Bridging The GapPublished on December 9, 2020

Photo by: Mark Holleron

Over the past number of years, conversations about mental health have grown by leaps and bounds. But a huge amount of work remains to be done, especially when it comes to children and youth.

According to Children’s Mental Health Ontario, one in five kids will experience mental health issues, but five out of six of them will not receive the support they need. And, frighteningly, Canada’s youth suicide rate is the third highest in the industrialized world.

“Generally, the public knows that there are a lot of mental health needs that are not being met by the system,” says Hilary Allen, who volunteered to manage a project called Supporting Parents of Suicidal Youth for the charity Parents’ Lifeline of Eastern Ontario (PLEO).

PLEO provides family peer support for parents with a child facing mental health challenges. With their help, Hilary convened a series of focus groups to determine the top areas of concern for parents with children in crisis, and then created a series of practical, hopeful videos and messages featuring clinicians, suicide prevention experts, parents and youth.

“If your child is able to get care, the medication prescribed can take up to six weeks to work, and in the meantime there is no firm guidance for parents to notice if things aren’t going ok,” explains Hilary.

“Additionally, if your child is suicidal and admitted to hospital it’s usually just for a stabilization period and then they are sent home,” she continues. “You’re told to keep an eye on your child while you wait for an appointment that may be weeks away, but you have no formal training, no real support, and a huge emotional investment in keeping your child alive.”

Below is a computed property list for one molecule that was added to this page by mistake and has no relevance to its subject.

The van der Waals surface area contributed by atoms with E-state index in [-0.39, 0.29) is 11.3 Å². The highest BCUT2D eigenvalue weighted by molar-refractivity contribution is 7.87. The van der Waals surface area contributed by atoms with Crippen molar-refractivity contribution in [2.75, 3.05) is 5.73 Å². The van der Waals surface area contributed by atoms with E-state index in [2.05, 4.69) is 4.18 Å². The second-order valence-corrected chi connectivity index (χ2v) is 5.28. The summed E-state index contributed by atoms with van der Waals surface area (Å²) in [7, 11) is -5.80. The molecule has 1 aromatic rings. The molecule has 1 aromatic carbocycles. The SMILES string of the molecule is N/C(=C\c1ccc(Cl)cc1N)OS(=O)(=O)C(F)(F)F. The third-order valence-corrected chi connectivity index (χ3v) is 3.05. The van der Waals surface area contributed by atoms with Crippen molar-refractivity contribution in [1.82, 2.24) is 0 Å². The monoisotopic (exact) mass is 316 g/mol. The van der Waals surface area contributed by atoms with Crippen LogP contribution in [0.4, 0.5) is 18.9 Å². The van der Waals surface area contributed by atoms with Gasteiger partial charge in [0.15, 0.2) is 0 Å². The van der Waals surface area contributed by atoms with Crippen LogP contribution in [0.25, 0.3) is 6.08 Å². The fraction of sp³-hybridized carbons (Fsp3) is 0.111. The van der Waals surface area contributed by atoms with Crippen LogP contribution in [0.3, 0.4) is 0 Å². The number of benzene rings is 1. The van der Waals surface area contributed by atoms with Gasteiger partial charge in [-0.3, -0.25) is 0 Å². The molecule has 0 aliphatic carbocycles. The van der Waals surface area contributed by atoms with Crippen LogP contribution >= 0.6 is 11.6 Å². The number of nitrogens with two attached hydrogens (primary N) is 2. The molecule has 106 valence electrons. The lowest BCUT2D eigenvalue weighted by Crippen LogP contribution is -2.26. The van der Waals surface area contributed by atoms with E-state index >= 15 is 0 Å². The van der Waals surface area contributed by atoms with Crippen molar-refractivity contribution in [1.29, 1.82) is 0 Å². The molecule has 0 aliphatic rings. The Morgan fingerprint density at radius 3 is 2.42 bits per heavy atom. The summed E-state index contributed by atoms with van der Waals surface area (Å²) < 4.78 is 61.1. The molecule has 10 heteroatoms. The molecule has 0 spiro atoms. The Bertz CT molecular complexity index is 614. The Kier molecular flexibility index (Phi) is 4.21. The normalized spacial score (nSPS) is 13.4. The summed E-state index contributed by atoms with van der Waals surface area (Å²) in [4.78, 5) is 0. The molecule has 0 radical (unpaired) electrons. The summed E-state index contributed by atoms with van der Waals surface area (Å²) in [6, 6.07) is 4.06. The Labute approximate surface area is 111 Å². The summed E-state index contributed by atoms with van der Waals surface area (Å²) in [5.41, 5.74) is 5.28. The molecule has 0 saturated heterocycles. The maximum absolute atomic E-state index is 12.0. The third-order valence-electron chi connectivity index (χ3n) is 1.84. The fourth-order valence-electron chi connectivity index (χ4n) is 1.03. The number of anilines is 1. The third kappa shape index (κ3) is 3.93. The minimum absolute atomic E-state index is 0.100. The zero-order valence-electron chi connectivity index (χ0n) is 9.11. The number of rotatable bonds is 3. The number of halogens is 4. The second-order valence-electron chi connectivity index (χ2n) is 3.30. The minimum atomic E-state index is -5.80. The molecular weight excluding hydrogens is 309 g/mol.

The videos—which feature introductory remarks from famed actor and mental health advocate Mary Walsh—are meant to give parents comfort, answers and valuable information from others who have first-hand knowledge of their circumstances and fears. Accompanying info sheets offer brief tips to help parents manage through a period of overwhelming vulnerability and distress.

Hilary knows that the videos are only part of the solution, but she also knows they make a difference.

“This initiative is meeting a need that nothing else is meeting right now,” she concludes. “It’s just trying to build a bridge for families who are struggling to keep their kids alive.”

If you or someone you love needs information or support from PLEO, please call the parents’ helpline at 613-321-3211 or visit

Catherine Clark

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